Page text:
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Obtaining Malty Aromas

Q:   I’m trying to achieve a rich, malty aroma in my beers that rivals that of such beers as Ayinger Maibock, Pilsner Urquell, and Anchor Steam. I know decoction works well, bur is there an easier way to come close? Different types of malt, perhaps? Different types of yeast?

 

A:   In my experience, you can get the malty aromas and flavors of the classic German lager styles without resorting to a decoction mash. As you say, using a “malty” yeast strain, such as Wyeast #2308 or #2124, is vital. So is the selection of high-quality specialty malts, especially the highly kilned and caramel malts used in the dark lagers.

I have been able to brew excellent pale lagers, including Maibocks, using a simple infusion mash, domestic two-row brewers base malt, imported highly kilned and/or light caramel malt, noble aroma hops, and German lager yeast strains. I have been less successful with the darker beers; the flavor and aroma were right, but in many cases the beers suffered from a grainy, tannic character that made them taste rougher than the German examples. I attribute the difference in smoothness primarily to the mash method.

One exception — a couple of years ago I brewed an Oktoberfest that was a lautering disaster. I milled the grain too fine and got a stuck mash. I had to do the whole number with it, including a long, slow vorlauf followed by a two-hour sparge. The extraction rate was nonetheless terrific, the wort was crystal clear (this I expected) and in addition, it was the smoothest batch of Oktoberfest I have ever made in a brewpub (this I did not expect). My experience suggests that a longer, more intensive mashing and wort clarifying process — whether it includes boiling or not — may help to remove some of the tannins from the wort and result in a smoother beer.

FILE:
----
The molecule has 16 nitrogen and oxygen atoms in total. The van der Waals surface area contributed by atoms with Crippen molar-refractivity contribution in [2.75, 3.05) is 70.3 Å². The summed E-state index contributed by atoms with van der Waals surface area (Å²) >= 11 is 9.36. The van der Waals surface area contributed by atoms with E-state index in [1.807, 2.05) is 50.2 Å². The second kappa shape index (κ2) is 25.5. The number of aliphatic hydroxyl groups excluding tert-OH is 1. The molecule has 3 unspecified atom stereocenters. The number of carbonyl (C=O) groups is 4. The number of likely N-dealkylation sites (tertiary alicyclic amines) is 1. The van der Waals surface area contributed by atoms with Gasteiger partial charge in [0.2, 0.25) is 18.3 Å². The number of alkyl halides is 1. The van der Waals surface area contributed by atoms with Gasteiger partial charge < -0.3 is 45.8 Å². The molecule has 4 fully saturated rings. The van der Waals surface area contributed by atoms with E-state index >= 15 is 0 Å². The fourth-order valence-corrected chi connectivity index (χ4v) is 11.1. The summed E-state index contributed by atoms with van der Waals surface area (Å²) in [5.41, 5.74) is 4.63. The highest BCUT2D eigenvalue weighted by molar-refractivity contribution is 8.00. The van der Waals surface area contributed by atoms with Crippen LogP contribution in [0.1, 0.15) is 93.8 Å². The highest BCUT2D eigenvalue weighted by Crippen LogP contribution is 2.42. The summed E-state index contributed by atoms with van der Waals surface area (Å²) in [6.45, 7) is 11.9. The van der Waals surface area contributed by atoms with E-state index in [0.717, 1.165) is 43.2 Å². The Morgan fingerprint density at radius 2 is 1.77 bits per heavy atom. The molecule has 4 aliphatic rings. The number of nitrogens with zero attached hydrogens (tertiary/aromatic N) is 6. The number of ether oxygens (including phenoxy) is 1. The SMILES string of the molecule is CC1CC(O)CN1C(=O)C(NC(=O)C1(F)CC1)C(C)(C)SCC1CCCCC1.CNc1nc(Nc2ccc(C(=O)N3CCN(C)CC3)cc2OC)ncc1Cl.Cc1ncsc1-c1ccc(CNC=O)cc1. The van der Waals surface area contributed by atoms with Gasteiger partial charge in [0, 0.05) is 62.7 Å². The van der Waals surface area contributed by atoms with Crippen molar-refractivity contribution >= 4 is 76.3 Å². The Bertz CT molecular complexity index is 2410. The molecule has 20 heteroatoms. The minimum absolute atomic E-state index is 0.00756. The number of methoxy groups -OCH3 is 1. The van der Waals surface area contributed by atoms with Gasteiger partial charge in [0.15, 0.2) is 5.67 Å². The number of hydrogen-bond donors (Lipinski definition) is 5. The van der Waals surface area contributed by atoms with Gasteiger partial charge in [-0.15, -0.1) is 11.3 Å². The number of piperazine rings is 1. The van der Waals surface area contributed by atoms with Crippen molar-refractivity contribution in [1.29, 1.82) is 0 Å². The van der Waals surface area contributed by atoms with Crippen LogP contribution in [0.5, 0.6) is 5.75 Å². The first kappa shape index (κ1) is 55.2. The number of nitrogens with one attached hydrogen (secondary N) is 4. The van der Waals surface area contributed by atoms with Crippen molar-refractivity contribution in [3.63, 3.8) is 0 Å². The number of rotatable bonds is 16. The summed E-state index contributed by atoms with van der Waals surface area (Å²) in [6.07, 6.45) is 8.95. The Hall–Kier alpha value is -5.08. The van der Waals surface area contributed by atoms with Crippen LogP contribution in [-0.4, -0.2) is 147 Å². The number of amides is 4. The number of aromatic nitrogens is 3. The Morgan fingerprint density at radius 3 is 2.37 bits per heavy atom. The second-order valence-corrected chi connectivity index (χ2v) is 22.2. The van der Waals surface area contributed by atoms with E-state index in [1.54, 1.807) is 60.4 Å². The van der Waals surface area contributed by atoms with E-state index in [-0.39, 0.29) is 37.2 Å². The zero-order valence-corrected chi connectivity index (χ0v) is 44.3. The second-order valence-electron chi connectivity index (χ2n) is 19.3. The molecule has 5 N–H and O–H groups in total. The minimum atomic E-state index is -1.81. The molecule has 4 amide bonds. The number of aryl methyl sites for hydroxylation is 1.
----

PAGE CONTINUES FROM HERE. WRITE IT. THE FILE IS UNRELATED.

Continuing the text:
All of this in turn leads me to suggest that you might want to investigate a RIMS (recirculating infusion mash system), or at least a RIMS-style mash, for some of your German lager beers. Fortunately, BrewingTechniques published two articles on the subject in the last issue. I am still skeptical about some of the alleged benefits, and I worry about the dangers of hot-side aeration; nonetheless, RIMS may prove to be a better alternative than simple infusion for those brewers who lack either the patience or the time or, in the case of commercial brewers, the equipment to go the decoction route.

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